by Carter B. Horsley
With so much attention in the
fall of 1999 to the controversy over the "Sensations"
exhibit of contemporary British artists from the Saatchi Collection
at the Brooklyn Museum of Art, it comes as a relief to realize
that not all young artists are absorbed with death and shock.
This large auction, of course,
runs the gamut of contemporary art but many of the best works
display a good sense of humor and some actually make strong statements
in an artistic manner.
Certainly the most amusing
and jovial work on the auction block this season is Nam June Paik's
"Attila der Hunnenkonig," Lot 156, shown above.
Paik, of course, is the grandfather
of video art and most of his work merely does interesting things
with conventional TV sets. This work, however, is a Rube Goldbergesque
tv contraption that may well be his finest creation. The notion
of a helmeted diver riding a bicycle is by itself great fun. Paik
has festooned his diver with a handsome large scarf and has a
hynoptic computer art movie running in his front TV. The diver
obviously is a hard and hearty worker for mounted on the back
of the bike are many more TV sets all with neon signs. The lot
has an estimate of $40,000 to $60,000. It failed to sell.
Considerably more elegant than
Paik's junk-yard aesthetic of Lot 156 is the untitled work by
Meyer Vaisman (b. 1960), Lot 173, shown below. The two taxidermic
turkeys have the tail feathers of braided fabric entwined in a
lovely romantic touch and they are formally attired with ed cumerbund,
bowtie and costume jewelry. The work, which comes form the collection
of Mahammad Mottahedan of London, has an estimate of $14,000 to
$16,000. It sold for $16,100 including the buyer's premium
as do all sales prices in this article.
Andres Serano (b. 1950) is
the very controversial artist best known for his "Piss Christ"
photograph. Here he is represented by "Black Rembrandt,"
Lot 356, a triptych of treated Cibachrome prints mounted on aluminum
panels, each 15 7/8 by 11 3/4 inches, shown below. This lot is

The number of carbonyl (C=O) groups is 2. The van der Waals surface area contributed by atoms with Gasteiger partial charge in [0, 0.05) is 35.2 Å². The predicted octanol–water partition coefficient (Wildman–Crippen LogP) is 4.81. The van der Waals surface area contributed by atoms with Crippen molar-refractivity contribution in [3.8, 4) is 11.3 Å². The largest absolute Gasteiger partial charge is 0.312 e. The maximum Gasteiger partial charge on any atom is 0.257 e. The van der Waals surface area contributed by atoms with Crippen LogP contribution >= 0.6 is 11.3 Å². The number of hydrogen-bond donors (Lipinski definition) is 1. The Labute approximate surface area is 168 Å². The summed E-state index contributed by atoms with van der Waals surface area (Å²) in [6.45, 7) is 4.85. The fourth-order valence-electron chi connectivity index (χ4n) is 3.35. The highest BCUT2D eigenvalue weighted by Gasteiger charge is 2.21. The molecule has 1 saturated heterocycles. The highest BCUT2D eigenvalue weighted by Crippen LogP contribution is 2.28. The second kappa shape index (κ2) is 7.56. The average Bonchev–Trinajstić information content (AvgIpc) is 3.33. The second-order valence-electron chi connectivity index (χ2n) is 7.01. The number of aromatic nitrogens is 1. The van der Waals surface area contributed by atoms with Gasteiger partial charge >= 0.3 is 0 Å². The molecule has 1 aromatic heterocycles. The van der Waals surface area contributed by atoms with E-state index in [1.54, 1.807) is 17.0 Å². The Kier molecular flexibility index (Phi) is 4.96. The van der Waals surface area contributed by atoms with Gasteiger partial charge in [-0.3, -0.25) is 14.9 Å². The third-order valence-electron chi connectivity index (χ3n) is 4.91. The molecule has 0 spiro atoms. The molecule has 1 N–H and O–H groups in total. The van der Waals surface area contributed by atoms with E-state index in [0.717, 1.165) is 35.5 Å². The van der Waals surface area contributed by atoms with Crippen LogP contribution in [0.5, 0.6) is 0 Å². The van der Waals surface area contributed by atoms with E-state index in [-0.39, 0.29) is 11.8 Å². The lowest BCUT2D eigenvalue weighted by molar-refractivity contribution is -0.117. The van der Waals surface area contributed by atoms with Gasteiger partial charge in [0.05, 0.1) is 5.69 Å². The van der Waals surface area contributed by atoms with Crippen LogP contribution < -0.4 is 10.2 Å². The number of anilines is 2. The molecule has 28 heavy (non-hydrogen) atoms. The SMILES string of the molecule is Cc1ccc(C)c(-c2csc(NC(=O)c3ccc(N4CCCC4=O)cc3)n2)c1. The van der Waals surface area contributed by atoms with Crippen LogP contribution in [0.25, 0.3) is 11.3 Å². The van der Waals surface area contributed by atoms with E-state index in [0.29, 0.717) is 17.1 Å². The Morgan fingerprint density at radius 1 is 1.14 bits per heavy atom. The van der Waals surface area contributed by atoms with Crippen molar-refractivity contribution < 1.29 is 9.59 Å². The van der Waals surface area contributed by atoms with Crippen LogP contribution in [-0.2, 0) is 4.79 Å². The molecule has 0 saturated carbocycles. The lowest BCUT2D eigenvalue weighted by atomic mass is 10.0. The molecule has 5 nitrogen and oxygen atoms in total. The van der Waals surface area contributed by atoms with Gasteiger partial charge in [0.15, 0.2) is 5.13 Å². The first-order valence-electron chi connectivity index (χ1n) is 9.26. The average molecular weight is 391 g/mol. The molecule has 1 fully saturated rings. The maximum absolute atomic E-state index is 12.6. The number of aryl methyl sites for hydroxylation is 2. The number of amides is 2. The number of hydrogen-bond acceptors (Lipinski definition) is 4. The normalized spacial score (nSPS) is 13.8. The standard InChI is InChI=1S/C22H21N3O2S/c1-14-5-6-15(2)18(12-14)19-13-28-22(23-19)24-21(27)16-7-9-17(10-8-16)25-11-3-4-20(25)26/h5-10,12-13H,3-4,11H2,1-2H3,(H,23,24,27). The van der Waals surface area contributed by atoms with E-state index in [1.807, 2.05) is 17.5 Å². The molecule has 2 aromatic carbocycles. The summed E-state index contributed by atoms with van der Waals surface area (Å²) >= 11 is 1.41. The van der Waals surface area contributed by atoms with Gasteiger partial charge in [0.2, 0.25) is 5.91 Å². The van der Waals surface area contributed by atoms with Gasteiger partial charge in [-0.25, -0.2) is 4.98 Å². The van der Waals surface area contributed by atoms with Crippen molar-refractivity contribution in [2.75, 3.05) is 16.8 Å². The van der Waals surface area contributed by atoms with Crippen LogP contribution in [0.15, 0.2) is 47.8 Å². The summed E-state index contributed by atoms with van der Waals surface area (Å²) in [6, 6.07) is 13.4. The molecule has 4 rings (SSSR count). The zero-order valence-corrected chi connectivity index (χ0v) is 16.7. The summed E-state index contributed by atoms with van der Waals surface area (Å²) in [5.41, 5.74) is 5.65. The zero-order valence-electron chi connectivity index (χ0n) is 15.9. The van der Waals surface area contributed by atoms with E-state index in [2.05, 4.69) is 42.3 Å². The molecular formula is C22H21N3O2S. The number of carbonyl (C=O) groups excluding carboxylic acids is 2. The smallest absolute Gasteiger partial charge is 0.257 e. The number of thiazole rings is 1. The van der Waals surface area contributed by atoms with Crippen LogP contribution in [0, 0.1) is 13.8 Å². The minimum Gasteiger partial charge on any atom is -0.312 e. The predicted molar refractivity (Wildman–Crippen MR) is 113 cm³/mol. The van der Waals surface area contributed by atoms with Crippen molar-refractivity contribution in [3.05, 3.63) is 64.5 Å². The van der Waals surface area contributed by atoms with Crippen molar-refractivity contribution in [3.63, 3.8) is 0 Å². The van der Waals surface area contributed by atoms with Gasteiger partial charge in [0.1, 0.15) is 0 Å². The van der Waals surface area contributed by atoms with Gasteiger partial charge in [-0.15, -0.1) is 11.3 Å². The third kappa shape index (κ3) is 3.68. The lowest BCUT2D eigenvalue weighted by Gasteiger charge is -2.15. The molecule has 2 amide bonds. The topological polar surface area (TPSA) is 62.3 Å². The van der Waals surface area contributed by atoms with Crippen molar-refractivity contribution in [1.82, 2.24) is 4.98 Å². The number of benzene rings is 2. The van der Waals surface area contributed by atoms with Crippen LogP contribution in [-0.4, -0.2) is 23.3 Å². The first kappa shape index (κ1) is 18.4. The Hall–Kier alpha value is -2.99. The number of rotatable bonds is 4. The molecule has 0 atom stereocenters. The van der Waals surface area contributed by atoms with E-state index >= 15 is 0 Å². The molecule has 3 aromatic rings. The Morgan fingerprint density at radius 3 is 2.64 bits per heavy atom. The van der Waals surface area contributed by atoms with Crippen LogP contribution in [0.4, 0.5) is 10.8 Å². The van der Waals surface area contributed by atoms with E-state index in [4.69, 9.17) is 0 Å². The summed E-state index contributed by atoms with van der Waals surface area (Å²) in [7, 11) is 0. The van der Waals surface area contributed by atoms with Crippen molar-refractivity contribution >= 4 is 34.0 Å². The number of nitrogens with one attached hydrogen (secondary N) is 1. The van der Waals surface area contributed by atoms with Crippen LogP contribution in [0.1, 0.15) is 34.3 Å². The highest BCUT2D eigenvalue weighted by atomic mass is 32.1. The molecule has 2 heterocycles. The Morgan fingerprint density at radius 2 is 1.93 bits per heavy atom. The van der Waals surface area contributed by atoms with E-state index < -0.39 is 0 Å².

number 15 of an edition of 15 and has an estimate of $6,000 to
$8,000. Serano has skillfully altered Rembrandt images to make
them more multicultural. It sold for $27,600.
Another very effective work of art is Lot 366,
an untitled work by Kara Walker (b. 1969) that depicts a group
of rambuctuous children in silhouette on cut paper between linen
mounted in a wooden light box, 60 by 72 inches. It is a gargantuan
cartoon whose presentation gives it impressive scale and luminosity.
It has an estimate of $25,000 to $35,000. It sold for $28,750.
Another arresting work is Lot 358," Mirage
(Miko no Inori)," a digital video still formatted on glass
panel with artist's Plexiglas base by Mariko Mori (b. 1967). The
work was executed in 1997 and is number two of an edition of five
and has an estimate of $15,000 to $20,000. It sold for $36,800.
Lot 350, "Cable-car, Dolomites,"
is a fine photographe by Andreas Gursky (b. 1955) that shows the
dramatic mountains shrounded in mist with a minuscule cable-car
in the center of the sky. The 33-by-41-inch cibachrome print has
an estimate of $10,000 to $15,000 and is the cover illustration
of the catalogue. It sold for $48,300.
Lot 208, "Sacred Ape," is a good
painting by Jean-Michel Basquiat (1960-1988) that has an estimate
of $250,000 to $350,000. It sold for $387,500.
Lot 165, "Centarus," is a strong
work by Lynda Benglis (b. 1941) that conjures the crushed pleats
of fashion designer Fortuny in a large work of aluminum over wire
mesh. It has a high estimate of $15,000. It was withdrawn.
Particularly striking is Lot 231, "Maos
Dadas," by Ernesto Neto (b. 1964). The work consists of a
pair of lead and aluminum hands crasping one another, each hanging
from long silk ribbons. It has an estimate of $5,000 to $7,000.
It sold for $5,175.
Of the 287 lots offered, 76 percent were
sold. "Today's sale produced exceptionally strong prices
for 1990s artists including record prices for young artists such
as Sue Williams, Tom Friedman, Uta Barth and Rineke Dijkestra,"
remarked Andew Massad, the Christie's specialist in charge of
the sale. "Photographs by Andeas Gursky, Nan Golden and Philip
Lorca DiCorcia consistently soared above pre-sale estimates to
fetch exceptional prices," he added.
The sale total was $4,998,940 "pushing
the overall fall total for 19th Century Art, Impressionist &
Post-Impressionist Art, 20th Century Art and Contemporary Art
to $252,462,625," according to Mr. Massad.